Jack Dorsey, CEO of Twitter and Square
Jack Dorsey was named CEO (again) of Twitter last week, and he’ll continue to hold the same title at pre-IPO Square.
How can Dorsey run two companies when most of us struggle to keep up with one job? What’s his secret to getting it all done?
I recently interviewed over 200 billionaires, millionaires and successful entrepreneurs for my new book, 15 Secrets Highly Successful People Know About Time Management, and one of the unique habits of many I interviewed was creating themes for different days of the week. In fact, this was so prevalent I listed it as Secret #12 in the book.
Dorsey himself explained his secret to being productive while working eight hours a day at each company, in a 2011 interview at Techonomy:
The way I found that works for me is I theme my days. On Monday, at both companies, I focus on management and running the company…Tuesday is focused on product. Wednesday is focused on marketing and communications and growth. Thursday is focused on developers and partnerships. Friday is focused on the company and the culture and recruiting. Saturday I take off, I hike. Sunday is reflection, feedback, strategy, and getting ready for the week.
This idea of daily themes is powerful for two reasons. First, it establishes a cadence—a rhythm—of focus and attention. Members of the product divisions at both Twitter and Square know that they have only seven days before Dorsey follows up on the questions he asked the previous week, and only seven days before they will have to show forward progress.
Second, daily themes are powerful because of efficiencies associated with grouping like tasks together. Many doctors who work in busy group practices will have one day a week that they schedule all their patients who have diabetes. That day, the nurses and physician assistants consistently tell each patient to take his socks off (in order to check for sores and other complications), to check certain blood levels, ask certain questions.
John Lee Dumas is another ultra-productive entrepreneur who has benefited from daily themes. Dumas built a multi-million dollar business in a few short years on the success of his daily podcast, EntrepreneurOnFire. His colleague, Kate Erickson, wrote a 2014 year in review blog post in which she described the impact daily themes have had on their business.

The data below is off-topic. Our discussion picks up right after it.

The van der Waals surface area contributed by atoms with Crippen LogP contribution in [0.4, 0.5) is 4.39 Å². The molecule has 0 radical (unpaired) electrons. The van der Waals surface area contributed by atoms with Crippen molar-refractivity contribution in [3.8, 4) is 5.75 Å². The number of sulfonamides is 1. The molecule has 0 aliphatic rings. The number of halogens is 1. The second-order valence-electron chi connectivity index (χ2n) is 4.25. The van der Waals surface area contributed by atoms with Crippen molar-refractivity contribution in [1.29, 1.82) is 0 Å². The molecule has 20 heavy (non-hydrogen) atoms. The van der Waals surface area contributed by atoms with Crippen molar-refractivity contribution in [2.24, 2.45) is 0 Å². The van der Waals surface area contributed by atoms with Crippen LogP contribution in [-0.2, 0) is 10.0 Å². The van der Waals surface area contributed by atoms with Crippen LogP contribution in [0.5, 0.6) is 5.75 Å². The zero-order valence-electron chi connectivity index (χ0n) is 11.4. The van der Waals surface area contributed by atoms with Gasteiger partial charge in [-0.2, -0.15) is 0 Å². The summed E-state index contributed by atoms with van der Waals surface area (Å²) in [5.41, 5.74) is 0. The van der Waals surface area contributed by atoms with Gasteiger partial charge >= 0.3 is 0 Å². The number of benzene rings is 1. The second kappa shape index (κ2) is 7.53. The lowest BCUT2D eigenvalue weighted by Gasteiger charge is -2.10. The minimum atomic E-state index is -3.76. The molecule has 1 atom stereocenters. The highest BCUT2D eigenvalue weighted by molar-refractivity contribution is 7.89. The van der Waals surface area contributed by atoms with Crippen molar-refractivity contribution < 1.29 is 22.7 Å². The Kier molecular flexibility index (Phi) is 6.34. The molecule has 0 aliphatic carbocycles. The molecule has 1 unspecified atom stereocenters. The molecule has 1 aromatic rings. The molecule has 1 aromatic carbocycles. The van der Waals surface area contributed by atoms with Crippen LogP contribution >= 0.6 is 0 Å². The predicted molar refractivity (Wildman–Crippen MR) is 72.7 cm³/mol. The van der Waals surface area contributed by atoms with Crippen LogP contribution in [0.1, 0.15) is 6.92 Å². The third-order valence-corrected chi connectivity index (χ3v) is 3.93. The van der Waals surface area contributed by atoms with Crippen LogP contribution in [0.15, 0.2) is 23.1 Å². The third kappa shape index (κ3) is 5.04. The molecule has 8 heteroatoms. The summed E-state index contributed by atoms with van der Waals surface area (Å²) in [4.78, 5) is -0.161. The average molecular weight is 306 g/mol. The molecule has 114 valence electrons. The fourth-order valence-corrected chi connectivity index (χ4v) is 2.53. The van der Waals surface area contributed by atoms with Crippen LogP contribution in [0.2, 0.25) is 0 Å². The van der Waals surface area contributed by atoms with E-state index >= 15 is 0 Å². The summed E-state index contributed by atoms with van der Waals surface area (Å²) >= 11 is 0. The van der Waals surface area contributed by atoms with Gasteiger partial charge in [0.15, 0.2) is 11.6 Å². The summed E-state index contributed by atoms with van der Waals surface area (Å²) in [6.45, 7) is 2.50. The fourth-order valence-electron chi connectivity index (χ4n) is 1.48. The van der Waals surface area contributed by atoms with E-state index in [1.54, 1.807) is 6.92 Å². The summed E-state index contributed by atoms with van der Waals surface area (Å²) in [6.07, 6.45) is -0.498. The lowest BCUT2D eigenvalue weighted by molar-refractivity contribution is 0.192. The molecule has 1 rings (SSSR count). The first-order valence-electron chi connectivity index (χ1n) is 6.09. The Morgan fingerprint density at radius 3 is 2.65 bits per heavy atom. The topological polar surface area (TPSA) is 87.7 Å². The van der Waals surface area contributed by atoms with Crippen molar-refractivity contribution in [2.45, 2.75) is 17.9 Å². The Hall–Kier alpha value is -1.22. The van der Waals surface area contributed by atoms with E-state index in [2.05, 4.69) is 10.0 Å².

Something that we also both found success with doing is creating themes for each day of the week. For example, John’s podcast day is Tuesday: that’s when he does all of his podcast interviews for EntrepreneurOnFire. Another example: Wednesdays are our webinar days. This is when we schedule our Live Podcast Workshops, our Webinar Workshops, and our exclusive community webinars.
Steve Jobs was legendary for his consistent schedule. Mondays were for executive team meetings, Wednesdays were for advertising and marketing. Most afternoons were “themed” with design visits to Jony Ive.
How can you apply “Secret #12: Daily Themes” to increase your productivity, even if you don’t have complete control of your own calendar?
Pick one day of the week to hold all of your recurring internal meetings. For the last twenty years, every Monday I hold a one-on-one meeting with each of my direct reports. Sometimes they only last 10 minutes, other times up to an hour. I’m always asking what happened big last week, what’s big on this week’s agenda, review key metrics and how can I help. This Monday internal check-in theme actually saves me time as it reduces miscommunication and mistakes, holds people to weekly accountability, and eliminates all those “got a minute” meetings.
Pick one day a week to ban all internal meetings (at least on your team). In an interview for my book, Dustin Moskovitz, the co-founder of team productivity app Asana, shared his policy of “No Meeting Wednesdays”. It’s the one day a week dedicated to creating, making and doing—not meeting.
Pick one day a week to be Administration Day. This is the day to fill out expense reports, complete performance reviews, read committee reports, catch up on old emails, and to schedule any random meetings that aren’t directly related to your key objectives.
Pick one day a week to focus on your customers (whether internal or external). Common advice from successful CEOs is to get out of the office. Make some phone calls, take your top customers to lunch, and listen to the feedback they’re giving you.
While you may not be the CEO of two separate companies, daily work themes is one of the secrets that highly successful people use to achieve extreme productivity.